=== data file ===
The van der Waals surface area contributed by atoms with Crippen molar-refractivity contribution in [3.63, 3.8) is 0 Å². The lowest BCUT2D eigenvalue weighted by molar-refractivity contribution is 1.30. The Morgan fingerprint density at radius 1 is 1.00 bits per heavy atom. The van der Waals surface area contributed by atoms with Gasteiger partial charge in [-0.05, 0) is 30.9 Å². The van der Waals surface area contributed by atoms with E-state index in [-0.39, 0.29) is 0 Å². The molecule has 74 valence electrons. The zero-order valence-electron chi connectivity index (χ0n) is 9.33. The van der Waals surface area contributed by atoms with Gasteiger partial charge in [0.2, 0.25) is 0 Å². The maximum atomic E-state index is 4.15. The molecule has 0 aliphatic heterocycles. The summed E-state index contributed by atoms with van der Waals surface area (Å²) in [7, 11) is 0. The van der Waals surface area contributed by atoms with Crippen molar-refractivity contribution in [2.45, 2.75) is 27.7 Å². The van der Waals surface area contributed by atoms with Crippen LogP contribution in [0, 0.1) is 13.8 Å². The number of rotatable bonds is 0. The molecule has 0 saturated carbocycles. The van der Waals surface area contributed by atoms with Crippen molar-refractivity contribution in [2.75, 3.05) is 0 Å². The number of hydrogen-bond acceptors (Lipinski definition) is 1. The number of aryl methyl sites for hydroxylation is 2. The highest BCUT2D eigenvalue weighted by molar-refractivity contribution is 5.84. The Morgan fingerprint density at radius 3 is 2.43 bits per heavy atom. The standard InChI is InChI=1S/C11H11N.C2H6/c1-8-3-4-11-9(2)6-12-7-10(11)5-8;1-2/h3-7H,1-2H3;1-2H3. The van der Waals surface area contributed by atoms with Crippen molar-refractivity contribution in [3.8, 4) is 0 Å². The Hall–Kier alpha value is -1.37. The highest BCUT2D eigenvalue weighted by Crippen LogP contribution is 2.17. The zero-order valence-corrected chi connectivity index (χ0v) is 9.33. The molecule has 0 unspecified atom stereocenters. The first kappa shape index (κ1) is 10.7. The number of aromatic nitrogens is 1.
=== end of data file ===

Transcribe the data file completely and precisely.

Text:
The van der Waals surface area contributed by atoms with Crippen molar-refractivity contribution in [3.63, 3.8) is 0 Å². The lowest BCUT2D eigenvalue weighted by molar-refractivity contribution is 1.30. The Morgan fingerprint density at radius 1 is 1.00 bits per heavy atom. The van der Waals surface area contributed by atoms with Gasteiger partial charge in [-0.05, 0) is 30.9 Å². The van der Waals surface area contributed by atoms with E-state index in [-0.39, 0.29) is 0 Å². The molecule has 74 valence electrons. The zero-order valence-electron chi connectivity index (χ0n) is 9.33. The van der Waals surface area contributed by atoms with Gasteiger partial charge in [0.2, 0.25) is 0 Å². The maximum atomic E-state index is 4.15. The molecule has 0 aliphatic heterocycles. The summed E-state index contributed by atoms with van der Waals surface area (Å²) in [7, 11) is 0. The van der Waals surface area contributed by atoms with Crippen molar-refractivity contribution in [2.45, 2.75) is 27.7 Å². The van der Waals surface area contributed by atoms with Crippen LogP contribution in [0, 0.1) is 13.8 Å². The number of rotatable bonds is 0. The molecule has 0 saturated carbocycles. The van der Waals surface area contributed by atoms with Crippen molar-refractivity contribution in [2.75, 3.05) is 0 Å². The number of hydrogen-bond acceptors (Lipinski definition) is 1. The number of aryl methyl sites for hydroxylation is 2. The highest BCUT2D eigenvalue weighted by molar-refractivity contribution is 5.84. The Morgan fingerprint density at radius 3 is 2.43 bits per heavy atom. The standard InChI is InChI=1S/C11H11N.C2H6/c1-8-3-4-11-9(2)6-12-7-10(11)5-8;1-2/h3-7H,1-2H3;1-2H3. The van der Waals surface area contributed by atoms with Crippen molar-refractivity contribution in [3.8, 4) is 0 Å². The Hall–Kier alpha value is -1.37. The highest BCUT2D eigenvalue weighted by Crippen LogP contribution is 2.17. The zero-order valence-corrected chi connectivity index (χ0v) is 9.33. The molecule has 0 unspecified atom stereocenters. The first kappa shape index (κ1) is 10.7. The number of aromatic nitrogens is 1.